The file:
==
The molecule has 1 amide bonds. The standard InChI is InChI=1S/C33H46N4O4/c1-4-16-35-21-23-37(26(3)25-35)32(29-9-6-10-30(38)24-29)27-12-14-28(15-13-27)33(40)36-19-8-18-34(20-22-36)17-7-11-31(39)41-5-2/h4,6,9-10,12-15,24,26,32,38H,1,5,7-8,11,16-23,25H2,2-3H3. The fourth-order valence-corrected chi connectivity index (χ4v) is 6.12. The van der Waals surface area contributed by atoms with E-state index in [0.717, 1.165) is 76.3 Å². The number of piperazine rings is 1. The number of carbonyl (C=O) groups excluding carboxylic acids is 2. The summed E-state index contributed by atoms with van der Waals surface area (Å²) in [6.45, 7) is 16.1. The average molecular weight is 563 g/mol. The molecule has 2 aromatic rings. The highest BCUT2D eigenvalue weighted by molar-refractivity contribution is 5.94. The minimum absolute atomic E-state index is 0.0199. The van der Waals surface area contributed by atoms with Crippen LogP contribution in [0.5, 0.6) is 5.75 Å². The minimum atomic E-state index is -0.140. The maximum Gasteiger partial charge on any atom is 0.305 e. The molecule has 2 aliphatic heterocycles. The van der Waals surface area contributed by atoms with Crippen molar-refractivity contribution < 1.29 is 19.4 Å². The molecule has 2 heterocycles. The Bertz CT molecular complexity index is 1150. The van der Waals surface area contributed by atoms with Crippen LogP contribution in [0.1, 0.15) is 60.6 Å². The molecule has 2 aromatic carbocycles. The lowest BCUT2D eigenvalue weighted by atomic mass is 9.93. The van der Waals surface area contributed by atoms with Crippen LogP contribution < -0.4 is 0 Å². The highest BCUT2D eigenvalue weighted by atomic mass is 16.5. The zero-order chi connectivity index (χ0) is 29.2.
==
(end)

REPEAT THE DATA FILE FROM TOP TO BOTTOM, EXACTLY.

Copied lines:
The molecule has 1 amide bonds. The standard InChI is InChI=1S/C33H46N4O4/c1-4-16-35-21-23-37(26(3)25-35)32(29-9-6-10-30(38)24-29)27-12-14-28(15-13-27)33(40)36-19-8-18-34(20-22-36)17-7-11-31(39)41-5-2/h4,6,9-10,12-15,24,26,32,38H,1,5,7-8,11,16-23,25H2,2-3H3. The fourth-order valence-corrected chi connectivity index (χ4v) is 6.12. The van der Waals surface area contributed by atoms with E-state index in [0.717, 1.165) is 76.3 Å². The number of piperazine rings is 1. The number of carbonyl (C=O) groups excluding carboxylic acids is 2. The summed E-state index contributed by atoms with van der Waals surface area (Å²) in [6.45, 7) is 16.1. The average molecular weight is 563 g/mol. The molecule has 2 aromatic rings. The highest BCUT2D eigenvalue weighted by molar-refractivity contribution is 5.94. The minimum absolute atomic E-state index is 0.0199. The van der Waals surface area contributed by atoms with Crippen LogP contribution in [0.5, 0.6) is 5.75 Å². The minimum atomic E-state index is -0.140. The maximum Gasteiger partial charge on any atom is 0.305 e. The molecule has 2 aliphatic heterocycles. The van der Waals surface area contributed by atoms with Crippen molar-refractivity contribution < 1.29 is 19.4 Å². The molecule has 2 heterocycles. The Bertz CT molecular complexity index is 1150. The van der Waals surface area contributed by atoms with Crippen LogP contribution in [0.1, 0.15) is 60.6 Å². The molecule has 2 aromatic carbocycles. The lowest BCUT2D eigenvalue weighted by atomic mass is 9.93. The van der Waals surface area contributed by atoms with Crippen LogP contribution < -0.4 is 0 Å². The highest BCUT2D eigenvalue weighted by atomic mass is 16.5. The zero-order chi connectivity index (χ0) is 29.2.